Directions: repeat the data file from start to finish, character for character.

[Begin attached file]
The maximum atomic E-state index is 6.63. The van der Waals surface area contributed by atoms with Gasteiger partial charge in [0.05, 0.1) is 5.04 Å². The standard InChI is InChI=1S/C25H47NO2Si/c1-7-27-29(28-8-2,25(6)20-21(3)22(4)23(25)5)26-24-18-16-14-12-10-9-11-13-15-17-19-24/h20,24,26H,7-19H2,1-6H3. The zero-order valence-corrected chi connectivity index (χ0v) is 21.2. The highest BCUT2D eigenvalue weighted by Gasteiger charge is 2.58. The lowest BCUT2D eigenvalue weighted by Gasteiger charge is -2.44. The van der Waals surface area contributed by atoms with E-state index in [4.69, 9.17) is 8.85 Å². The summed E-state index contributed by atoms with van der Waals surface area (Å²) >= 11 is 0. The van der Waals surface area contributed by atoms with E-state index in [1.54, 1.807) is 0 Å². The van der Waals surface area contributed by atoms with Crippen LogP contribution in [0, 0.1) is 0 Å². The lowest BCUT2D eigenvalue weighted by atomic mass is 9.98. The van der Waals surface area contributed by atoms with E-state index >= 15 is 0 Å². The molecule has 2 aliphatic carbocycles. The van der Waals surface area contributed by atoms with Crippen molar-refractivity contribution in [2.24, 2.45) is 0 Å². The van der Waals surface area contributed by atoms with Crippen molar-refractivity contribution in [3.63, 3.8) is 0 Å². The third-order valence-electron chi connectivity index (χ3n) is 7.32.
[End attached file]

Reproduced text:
The maximum atomic E-state index is 6.63. The van der Waals surface area contributed by atoms with Gasteiger partial charge in [0.05, 0.1) is 5.04 Å². The standard InChI is InChI=1S/C25H47NO2Si/c1-7-27-29(28-8-2,25(6)20-21(3)22(4)23(25)5)26-24-18-16-14-12-10-9-11-13-15-17-19-24/h20,24,26H,7-19H2,1-6H3. The zero-order valence-corrected chi connectivity index (χ0v) is 21.2. The highest BCUT2D eigenvalue weighted by Gasteiger charge is 2.58. The lowest BCUT2D eigenvalue weighted by Gasteiger charge is -2.44. The van der Waals surface area contributed by atoms with E-state index in [4.69, 9.17) is 8.85 Å². The summed E-state index contributed by atoms with van der Waals surface area (Å²) >= 11 is 0. The van der Waals surface area contributed by atoms with E-state index in [1.54, 1.807) is 0 Å². The van der Waals surface area contributed by atoms with Crippen LogP contribution in [0, 0.1) is 0 Å². The lowest BCUT2D eigenvalue weighted by atomic mass is 9.98. The van der Waals surface area contributed by atoms with E-state index >= 15 is 0 Å². The molecule has 2 aliphatic carbocycles. The van der Waals surface area contributed by atoms with Crippen molar-refractivity contribution in [2.24, 2.45) is 0 Å². The van der Waals surface area contributed by atoms with Crippen molar-refractivity contribution in [3.63, 3.8) is 0 Å². The third-order valence-electron chi connectivity index (χ3n) is 7.32.